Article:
LONDON (AP) — David Cameron seemed the picture of a confident national leader when he cut short his vacation early this week to muster support for a military reprisal against Syria for its purported use of chemical weapons against civilians. He stood with President Barack Obama, facing down a dictator, demanding respect for international law.
By Friday, the prime minister had been laid low by domestic politics, having grievously misread the British appetite for another adventure in the Middle East after the bloody, inconclusive engagements in Afghanistan and, particularly, Iraq, where the British public felt misled and rushed to war by faulty intelligence linking Saddam Hussein to weapons of mass destruction.
A humbled Cameron now finds himself rebuked by Parliament — a setback so rare that some historians say they have to look back more than two centuries to find a similar defeat over a vital matter of war and peace.
George Jones, professor emeritus of government at the London School of Economics, compares the House of Commons’ decision about Syria to its vote in 1782 to have British forces call it quits during the American Revolution.
“The last time the government was knocked off course by Parliament like this was in the 1780s when Parliament accepted that we’d lost the war of American independence and gave up America, so this is a pretty important event,” said Jones. “If the government can’t get through its policy of war and peace, it’s an issue of confidence. Its competence has been shattered.”
Jones said the crisis engulfing Cameron is of the prime minister’s own making because the Conservative Party leader chose to recall Parliament from its summer recess to seek authorization for a military strike.
Cameron quickly lowered his sights, however, when opposition Labour Party leader Ed Miliband refused to back the measure unless the United Nations Security Council first authorized an attack on Syria. Cameron agreed to ask Parliament only to agree to military strikes in principle and promised to seek a second vote before taking action, but even that watered down version was defeated.
“Cameron has been rowing back frantically as he saw there wasn’t support for his position, within his own party, in the opposition, and above all in public opinion,” Jones said. “Polls show the British public was not supportive, and the MPs were getting that message from their constituents. The only sure result is that the standing of Miliband rises.”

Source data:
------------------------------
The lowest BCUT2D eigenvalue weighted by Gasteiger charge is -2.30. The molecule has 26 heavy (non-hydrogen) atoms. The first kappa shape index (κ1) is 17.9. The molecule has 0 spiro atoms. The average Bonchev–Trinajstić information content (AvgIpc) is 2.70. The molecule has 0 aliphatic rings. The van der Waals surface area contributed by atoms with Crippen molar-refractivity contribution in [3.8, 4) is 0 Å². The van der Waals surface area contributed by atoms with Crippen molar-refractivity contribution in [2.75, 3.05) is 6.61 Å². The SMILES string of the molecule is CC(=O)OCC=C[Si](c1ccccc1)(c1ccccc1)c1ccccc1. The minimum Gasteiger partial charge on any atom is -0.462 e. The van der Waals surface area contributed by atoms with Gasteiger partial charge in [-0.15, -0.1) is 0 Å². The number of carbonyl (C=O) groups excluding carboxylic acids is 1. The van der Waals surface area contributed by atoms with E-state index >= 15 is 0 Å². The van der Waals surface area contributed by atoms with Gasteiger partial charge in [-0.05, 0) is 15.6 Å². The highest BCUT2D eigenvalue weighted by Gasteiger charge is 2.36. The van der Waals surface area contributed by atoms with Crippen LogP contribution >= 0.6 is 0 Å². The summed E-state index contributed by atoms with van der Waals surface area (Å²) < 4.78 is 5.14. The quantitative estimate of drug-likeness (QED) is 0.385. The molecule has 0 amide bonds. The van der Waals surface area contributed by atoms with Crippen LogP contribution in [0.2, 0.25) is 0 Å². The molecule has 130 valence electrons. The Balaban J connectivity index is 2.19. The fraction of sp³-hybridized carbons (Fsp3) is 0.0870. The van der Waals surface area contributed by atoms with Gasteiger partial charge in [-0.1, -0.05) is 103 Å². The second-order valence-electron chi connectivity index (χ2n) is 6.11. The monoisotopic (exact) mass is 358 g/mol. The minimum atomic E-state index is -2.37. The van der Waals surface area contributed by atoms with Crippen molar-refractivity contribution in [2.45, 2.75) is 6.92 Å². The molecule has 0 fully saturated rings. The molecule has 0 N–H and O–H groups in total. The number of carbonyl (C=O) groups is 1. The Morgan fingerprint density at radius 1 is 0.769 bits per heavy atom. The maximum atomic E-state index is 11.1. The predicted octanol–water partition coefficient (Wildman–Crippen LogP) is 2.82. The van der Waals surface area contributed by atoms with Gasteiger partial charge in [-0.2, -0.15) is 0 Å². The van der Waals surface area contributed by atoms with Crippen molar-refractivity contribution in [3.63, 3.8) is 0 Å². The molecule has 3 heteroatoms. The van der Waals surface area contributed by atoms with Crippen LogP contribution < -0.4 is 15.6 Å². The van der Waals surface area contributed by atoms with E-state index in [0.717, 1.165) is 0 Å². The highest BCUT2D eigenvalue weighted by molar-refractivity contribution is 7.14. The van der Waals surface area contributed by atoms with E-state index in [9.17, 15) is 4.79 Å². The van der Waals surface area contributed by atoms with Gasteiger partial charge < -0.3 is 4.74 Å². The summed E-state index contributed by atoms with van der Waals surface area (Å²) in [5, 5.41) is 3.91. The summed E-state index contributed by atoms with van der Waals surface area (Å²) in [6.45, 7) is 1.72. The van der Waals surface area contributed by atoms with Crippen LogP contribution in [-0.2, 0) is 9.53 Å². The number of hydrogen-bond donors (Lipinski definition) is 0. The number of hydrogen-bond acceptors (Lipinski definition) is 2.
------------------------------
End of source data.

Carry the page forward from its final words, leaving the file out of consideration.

Miliband has not been seen by many as a forceful figure as the leader of the opposition since besting his brother David in a leadership contest in 2010, but he was effective this week in bringing the government’s military plans in line with public opinion.
He seemed more attuned than Cameron to acute public doubts about government claims that developed a decade ago when Prime Minister Tony Blair’s intelligence-backed assertions that Iraq possessed weapons of mass destruction during the run-up to the Iraq war proved hollow.
When Cameron’s government released intelligence reports on Thursday indicating it was “highly likely” that the Syrian regime of President Bashar Assad was responsible for the lethal chemical attack that independent groups believe killed about 355 civilians, the evidence seemed unconvincing to many legislators who said Britain should wait until U.N. inspectors report their findings.
On Friday, Downing Street said Cameron explained to President Barack Obama in a phone call that he wanted to build a “consensual approach in Britain” regarding Syria, and that the government had accepted Parliament’s clear rejection of British military action. Obama “fully respected” Cameron’s approach, a statement said.
Historian Antony Beevor, author of “The Second World War” and many other books, said misgivings about the way Iraq was handled helped shape the parliamentary debate that damaged Cameron.
“People feel so strongly about the way they were misled over Iraq that they were very skeptical,” he said. “The country was even less behind strikes on Syria than Parliament. Polls show maybe about 10 percent backed it. But I think this was a very healthy development. Cameron misjudged the mood of the country, and I think it’s absolutely right that he said he’d accept the voice of the House of Commons.”
Beevor said it would be foolish to think Cameron has suffered a fatal blow to his hopes for success in the next general election, expected in May 2015.
“He’s made several mistakes of judgment recently. This isn’t the only one,” Beevor said. “But I don’t think this is a massive blow. The Labour Party will crow about it, but I think the real reaction across the country will be one of relief.”